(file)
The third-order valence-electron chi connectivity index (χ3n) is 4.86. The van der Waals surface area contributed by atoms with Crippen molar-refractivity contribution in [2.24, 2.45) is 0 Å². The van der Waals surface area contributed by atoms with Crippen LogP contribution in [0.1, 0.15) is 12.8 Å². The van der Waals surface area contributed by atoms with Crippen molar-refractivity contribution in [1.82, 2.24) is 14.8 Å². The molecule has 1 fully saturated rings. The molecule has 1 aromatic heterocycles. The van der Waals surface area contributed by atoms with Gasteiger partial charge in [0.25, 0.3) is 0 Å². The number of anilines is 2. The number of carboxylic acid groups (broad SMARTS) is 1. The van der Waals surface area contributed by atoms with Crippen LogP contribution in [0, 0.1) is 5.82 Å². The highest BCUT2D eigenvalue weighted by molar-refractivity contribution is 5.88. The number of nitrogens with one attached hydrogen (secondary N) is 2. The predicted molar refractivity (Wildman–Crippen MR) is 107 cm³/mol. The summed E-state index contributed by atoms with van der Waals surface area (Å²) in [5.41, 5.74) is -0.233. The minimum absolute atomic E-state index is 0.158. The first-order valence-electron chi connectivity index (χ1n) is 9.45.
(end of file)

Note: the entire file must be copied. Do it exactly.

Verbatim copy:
The third-order valence-electron chi connectivity index (χ3n) is 4.86. The van der Waals surface area contributed by atoms with Crippen molar-refractivity contribution in [2.24, 2.45) is 0 Å². The van der Waals surface area contributed by atoms with Crippen LogP contribution in [0.1, 0.15) is 12.8 Å². The van der Waals surface area contributed by atoms with Crippen molar-refractivity contribution in [1.82, 2.24) is 14.8 Å². The molecule has 1 fully saturated rings. The molecule has 1 aromatic heterocycles. The van der Waals surface area contributed by atoms with Gasteiger partial charge in [0.25, 0.3) is 0 Å². The number of anilines is 2. The number of carboxylic acid groups (broad SMARTS) is 1. The van der Waals surface area contributed by atoms with Crippen LogP contribution in [0, 0.1) is 5.82 Å². The highest BCUT2D eigenvalue weighted by molar-refractivity contribution is 5.88. The number of nitrogens with one attached hydrogen (secondary N) is 2. The predicted molar refractivity (Wildman–Crippen MR) is 107 cm³/mol. The summed E-state index contributed by atoms with van der Waals surface area (Å²) in [5.41, 5.74) is -0.233. The minimum absolute atomic E-state index is 0.158. The first-order valence-electron chi connectivity index (χ1n) is 9.45.